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Ban on Cantona Kronenbourg ads revoked

A decision to ban a series of adverts for Kronenbourg 1664 in the UK over claims it falsely implied its brewing and hop production took place in France has been reversed by the Advertising Standards Authority (ASA).

Heineken UK, parent company to Kronenbourg 1664, requested an independent review following the decision in January, which was this week upheld after it found “significant flaws” in its decision to uphold complaints made against two Kronenbourg 1664 adverts – including a TV commercial featuring ex-footballer Eric Cantona.

Jacco van der Linden, UK marketing director of Heineken, said: “We are delighted that our advertising has finally been judged to be fully compliant with the CAP/BCAP codes and that there is no longer any suggestion that we could mislead consumers. Whilst we fully recognise and support the complaints process operated by the ASA as a hugely important part of effective self regulation, in this particular case, we felt very strongly that the decision to rule against us was simply wrong and would set some unintended precedents for future advertising.

“Thankfully, the independent review process enabled us to highlight our concerns, and it is reassuring that strong & effective oversight is built into the complaints process.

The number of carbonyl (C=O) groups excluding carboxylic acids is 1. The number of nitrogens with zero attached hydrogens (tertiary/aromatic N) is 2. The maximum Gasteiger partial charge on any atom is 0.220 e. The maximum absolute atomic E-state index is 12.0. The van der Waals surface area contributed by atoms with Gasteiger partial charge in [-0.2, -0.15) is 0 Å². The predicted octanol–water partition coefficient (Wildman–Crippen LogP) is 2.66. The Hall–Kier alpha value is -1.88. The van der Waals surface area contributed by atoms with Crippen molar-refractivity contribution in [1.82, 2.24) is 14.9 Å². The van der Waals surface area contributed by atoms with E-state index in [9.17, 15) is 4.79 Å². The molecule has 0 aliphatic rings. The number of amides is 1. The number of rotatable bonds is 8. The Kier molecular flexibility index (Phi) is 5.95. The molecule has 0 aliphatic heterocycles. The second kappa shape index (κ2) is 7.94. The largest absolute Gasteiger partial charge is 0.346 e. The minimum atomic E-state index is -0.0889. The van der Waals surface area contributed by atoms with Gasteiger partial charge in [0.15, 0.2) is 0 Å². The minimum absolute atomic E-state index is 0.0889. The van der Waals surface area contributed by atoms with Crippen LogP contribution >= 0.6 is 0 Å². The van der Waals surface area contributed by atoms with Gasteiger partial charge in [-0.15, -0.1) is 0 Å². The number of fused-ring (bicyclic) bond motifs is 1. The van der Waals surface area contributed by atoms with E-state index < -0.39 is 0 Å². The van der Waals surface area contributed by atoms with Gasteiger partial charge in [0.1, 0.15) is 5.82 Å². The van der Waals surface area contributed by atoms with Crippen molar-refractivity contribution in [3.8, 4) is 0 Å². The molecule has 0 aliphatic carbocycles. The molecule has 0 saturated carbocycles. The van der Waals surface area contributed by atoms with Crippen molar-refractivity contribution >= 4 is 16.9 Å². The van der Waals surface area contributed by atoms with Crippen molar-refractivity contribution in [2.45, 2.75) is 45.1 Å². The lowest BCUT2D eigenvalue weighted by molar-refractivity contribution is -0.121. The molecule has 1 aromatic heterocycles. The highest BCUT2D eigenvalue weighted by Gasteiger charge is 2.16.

“In practice, this means that we can continue to draw attention to Kronenbourg 1664’s rich heritage from its origins in the Alsace, and the important role of the Strisselspalt hop in creating the beer’s unique taste.”

The Advertising Standards Authority (ASA) had warned Heineken UK about its emphasis on the beer’s connection with France after receiving two complaints about a press advertisement and a television ad starring former Manchester United footballer and French actor, Eric Cantona, which were said to misleadingly imply Kronenbourg 1664 was brewed in France and that the hops used to produce the beer were grown in France.

However on reflection, and following an independent review, ASA concluded that both advertisements were “not misleading” and reversed their ban in the UK.

In considering on of the advert’s text, “The French know a thing or two about taste. That’s why Kronenbourg 1664 is always brewed with the aromatic Strisselspalt hop for A Taste Supreme”, ASA said:  “The ad contained a large image of a glass of beer accompanied by hops and the slogan “A Taste Supreme”. We considered that it was clear from that image, in conjunction with the text quoted above, that the focus of the ad was on the hops used to produce the beer rather than the brewing process itself. We also noted that the ad contained small print stating that Kronenbourg 1664 was brewed in the UK.”

“Because we were satisfied that consumers would understand the association with France in the context of one of the ingredients used rather than the location of production, and because the ad contained clarification that the beer was brewed in the UK, we concluded that the ad was not misleading.”

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